07th July 2015
Summer Budget 2015
Changes to inheritance tax nil rate band The Summer Finance Bill 2015 will include provisions dealing with the following changes to the inheritance tax nil rate band.
The Summer Finance Bill 2015 will include provisions dealing with the following changes to the inheritance tax nil rate band.
The present inheritance tax nil rate band (£325,000) will remain fixed until 5th April 2021.
An additional nil rate band (the “main residence nil rate band”) will be given where a residence is passed on to direct descendants. This will apply only to:
- a residence passing on death (it will not apply to gifts made less than 7 years before the death); and
- deaths occurring on or after 6th April 2017.
The main residence nil rate band will increase gradually, with the aim being that a couple with a house above £350,000 will eventually be able to leave £1million (between them) to their children/grandchildren. The levels will be:
- £100,000 in 2017-18
- £125,000 in 2018-19
- £150,000 in 2019-20
- £175,000 in 2020-21
- deceased must own an interest in a residential property which at some point had been their residence; and
- that interest is left to one or more of their direct descendants (not to e.g. a co-habitee)
- If the net estate (after liabilities but before reliefs and exemptions) is more than £2 million, then the main residence nil rate band will be reduced by £1 for every £2 that the net value exceeds £2 million.
- The interest in a residential property will be restricted to one property. If the deceased owned more than one property at death, in both of which he had resided at some time, his executors can choose which property will attract the main residence nil rate band.
- A direct descendant means a child (including a step-child, adopted child or foster child) of the deceased and lineal descendants of any such child.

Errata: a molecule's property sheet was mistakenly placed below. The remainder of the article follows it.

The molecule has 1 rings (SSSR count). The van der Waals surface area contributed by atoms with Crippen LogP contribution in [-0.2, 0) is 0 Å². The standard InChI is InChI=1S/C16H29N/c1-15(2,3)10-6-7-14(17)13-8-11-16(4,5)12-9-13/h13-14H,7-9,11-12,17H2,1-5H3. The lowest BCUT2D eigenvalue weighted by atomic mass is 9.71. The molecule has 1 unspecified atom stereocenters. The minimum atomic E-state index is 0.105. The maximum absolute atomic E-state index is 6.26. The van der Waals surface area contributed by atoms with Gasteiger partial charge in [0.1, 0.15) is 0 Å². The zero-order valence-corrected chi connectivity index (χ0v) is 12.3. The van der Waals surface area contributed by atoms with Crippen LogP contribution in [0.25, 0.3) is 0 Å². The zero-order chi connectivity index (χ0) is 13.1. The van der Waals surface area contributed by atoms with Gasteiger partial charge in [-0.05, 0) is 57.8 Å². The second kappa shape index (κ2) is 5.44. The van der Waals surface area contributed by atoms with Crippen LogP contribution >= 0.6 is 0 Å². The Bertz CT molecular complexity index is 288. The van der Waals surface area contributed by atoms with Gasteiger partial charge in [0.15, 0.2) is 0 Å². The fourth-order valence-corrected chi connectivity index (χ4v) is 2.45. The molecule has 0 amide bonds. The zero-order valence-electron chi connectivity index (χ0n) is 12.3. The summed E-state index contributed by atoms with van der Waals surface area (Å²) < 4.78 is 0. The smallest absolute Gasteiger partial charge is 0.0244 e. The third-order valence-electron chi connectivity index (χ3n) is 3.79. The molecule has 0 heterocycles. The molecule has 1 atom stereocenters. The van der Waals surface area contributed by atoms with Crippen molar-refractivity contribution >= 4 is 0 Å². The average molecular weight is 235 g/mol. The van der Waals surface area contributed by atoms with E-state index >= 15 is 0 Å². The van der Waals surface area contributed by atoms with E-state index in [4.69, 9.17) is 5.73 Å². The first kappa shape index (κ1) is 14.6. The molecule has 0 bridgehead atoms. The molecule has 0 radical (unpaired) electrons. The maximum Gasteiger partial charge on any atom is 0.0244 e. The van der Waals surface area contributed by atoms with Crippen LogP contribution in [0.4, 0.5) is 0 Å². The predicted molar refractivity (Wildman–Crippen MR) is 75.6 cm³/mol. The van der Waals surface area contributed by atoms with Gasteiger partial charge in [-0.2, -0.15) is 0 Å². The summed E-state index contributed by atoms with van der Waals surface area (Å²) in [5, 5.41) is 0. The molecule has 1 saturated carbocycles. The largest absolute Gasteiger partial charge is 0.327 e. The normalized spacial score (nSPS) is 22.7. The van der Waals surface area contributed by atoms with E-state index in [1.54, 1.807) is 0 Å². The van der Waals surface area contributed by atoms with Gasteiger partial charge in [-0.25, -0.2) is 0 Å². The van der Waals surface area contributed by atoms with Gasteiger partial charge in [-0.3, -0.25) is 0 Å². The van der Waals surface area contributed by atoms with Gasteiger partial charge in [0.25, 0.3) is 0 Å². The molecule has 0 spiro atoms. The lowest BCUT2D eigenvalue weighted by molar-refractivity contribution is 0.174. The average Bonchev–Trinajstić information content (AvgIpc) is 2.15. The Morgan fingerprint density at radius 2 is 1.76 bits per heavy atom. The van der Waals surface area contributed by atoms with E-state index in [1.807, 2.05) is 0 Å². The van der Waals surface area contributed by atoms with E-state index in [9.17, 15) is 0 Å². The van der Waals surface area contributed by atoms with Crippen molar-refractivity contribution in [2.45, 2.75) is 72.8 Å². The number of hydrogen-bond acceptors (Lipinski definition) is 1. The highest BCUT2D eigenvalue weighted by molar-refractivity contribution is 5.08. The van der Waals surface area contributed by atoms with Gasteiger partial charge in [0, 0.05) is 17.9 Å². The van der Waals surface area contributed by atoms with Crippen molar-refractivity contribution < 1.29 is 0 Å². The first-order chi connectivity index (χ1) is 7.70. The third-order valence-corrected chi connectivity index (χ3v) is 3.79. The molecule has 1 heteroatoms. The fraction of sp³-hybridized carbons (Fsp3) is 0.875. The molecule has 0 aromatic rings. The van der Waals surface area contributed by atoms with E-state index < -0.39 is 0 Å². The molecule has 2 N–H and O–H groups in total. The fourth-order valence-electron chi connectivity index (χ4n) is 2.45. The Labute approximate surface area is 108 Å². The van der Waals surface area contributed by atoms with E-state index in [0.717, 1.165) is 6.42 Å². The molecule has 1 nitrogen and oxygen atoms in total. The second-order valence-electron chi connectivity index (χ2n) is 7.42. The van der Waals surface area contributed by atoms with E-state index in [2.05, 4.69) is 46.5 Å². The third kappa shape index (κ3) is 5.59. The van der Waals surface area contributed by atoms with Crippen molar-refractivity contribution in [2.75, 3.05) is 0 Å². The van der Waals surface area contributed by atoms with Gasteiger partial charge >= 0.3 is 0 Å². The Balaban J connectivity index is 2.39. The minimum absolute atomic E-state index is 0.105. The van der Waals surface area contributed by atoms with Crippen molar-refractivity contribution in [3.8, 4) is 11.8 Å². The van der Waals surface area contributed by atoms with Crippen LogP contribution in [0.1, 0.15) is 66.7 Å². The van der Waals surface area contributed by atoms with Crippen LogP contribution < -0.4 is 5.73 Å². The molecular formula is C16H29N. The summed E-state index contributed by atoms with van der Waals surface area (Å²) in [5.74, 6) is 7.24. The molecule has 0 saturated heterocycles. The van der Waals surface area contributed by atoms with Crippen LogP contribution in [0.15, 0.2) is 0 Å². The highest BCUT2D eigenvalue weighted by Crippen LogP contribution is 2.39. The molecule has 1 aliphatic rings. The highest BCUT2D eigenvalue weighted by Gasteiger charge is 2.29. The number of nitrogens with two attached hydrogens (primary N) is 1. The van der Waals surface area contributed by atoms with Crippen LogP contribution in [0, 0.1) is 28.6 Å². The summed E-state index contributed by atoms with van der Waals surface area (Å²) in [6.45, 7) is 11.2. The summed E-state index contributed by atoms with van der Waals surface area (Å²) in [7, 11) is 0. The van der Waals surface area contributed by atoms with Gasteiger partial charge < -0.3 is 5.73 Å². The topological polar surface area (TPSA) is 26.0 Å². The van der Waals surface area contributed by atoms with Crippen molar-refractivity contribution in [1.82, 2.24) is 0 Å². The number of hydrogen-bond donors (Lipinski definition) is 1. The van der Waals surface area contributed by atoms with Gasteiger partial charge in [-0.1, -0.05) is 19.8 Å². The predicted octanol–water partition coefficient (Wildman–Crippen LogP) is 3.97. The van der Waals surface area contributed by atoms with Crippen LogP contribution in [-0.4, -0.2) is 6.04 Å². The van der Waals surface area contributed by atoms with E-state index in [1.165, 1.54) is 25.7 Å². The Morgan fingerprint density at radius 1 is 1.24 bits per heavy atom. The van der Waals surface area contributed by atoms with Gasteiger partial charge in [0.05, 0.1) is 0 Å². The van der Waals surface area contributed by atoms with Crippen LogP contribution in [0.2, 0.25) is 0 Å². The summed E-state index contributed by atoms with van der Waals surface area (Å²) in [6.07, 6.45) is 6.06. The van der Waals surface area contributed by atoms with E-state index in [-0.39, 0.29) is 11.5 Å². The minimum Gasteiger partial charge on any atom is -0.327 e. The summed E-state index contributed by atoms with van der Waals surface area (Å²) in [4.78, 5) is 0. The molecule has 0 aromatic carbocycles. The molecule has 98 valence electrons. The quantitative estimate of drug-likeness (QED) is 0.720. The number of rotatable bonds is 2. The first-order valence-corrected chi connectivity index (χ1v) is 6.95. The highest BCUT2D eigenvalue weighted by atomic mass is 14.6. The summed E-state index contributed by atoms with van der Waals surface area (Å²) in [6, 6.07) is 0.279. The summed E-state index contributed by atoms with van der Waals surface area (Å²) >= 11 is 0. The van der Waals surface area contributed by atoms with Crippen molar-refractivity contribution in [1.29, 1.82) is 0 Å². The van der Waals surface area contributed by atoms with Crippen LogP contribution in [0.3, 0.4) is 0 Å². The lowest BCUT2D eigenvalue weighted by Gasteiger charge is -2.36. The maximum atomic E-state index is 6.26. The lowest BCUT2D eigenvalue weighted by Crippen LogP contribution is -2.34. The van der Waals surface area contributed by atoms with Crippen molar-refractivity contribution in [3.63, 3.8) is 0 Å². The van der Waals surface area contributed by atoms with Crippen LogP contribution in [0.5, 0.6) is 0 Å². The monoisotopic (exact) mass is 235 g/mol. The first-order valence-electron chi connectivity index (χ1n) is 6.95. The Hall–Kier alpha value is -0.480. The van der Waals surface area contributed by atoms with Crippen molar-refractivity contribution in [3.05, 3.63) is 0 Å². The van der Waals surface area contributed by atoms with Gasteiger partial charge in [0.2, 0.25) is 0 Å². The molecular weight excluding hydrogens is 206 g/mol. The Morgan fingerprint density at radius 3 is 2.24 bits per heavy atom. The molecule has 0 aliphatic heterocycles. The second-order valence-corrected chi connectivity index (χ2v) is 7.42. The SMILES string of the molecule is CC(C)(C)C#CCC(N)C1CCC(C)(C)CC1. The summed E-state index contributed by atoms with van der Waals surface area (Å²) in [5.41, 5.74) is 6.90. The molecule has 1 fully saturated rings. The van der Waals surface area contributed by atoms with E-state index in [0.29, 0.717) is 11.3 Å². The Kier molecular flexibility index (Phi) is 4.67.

- On the second death of a married couple or civil partnership a claim can be made to transfer any unused main residence nil rate band - in the same way that the existing nil rate band can be transferred.
- “residence/residential property” are not defined, but it seems likely that this will follow the legislation and case law in relation to the principal private residence exemption for capital gains tax.
There will be a consultation with a view to legislation being included in the Finance Bill 2016 to deal with downsizing. The intention is that the main residence nil rate band will be available where the deceased had downsized to a less valuable residence or had ceased to own a residence altogether after 8th July 2015. The main residence nil rate band should still be available if direct descendants inherit either the smaller residence, or “assets of equivalent value”.
It may seem unfair that the heirs of someone who has sold up to enter a nursing home before the Budget, will lose out on this new allowance. Unfortunately, there is always some cut off point – unless the consultation persuades a change on this point.
A number of questions spring to mind:
- What happens if the downsizing/sale of residence occurred before the first death?
- How fairly will the transferable main residence nil rate band work in a second marriage situation if the second member of a couple leaves the residence to his own descendants and nothing to the descendants of the first to die?
- How far will the actual proceeds of sale of a house have to be traced into the estate of the deceased? Will it be sufficient that the estate includes an amount equivalent to the net proceeds of sale of the property?
See our Tax and Trusts services page for more information.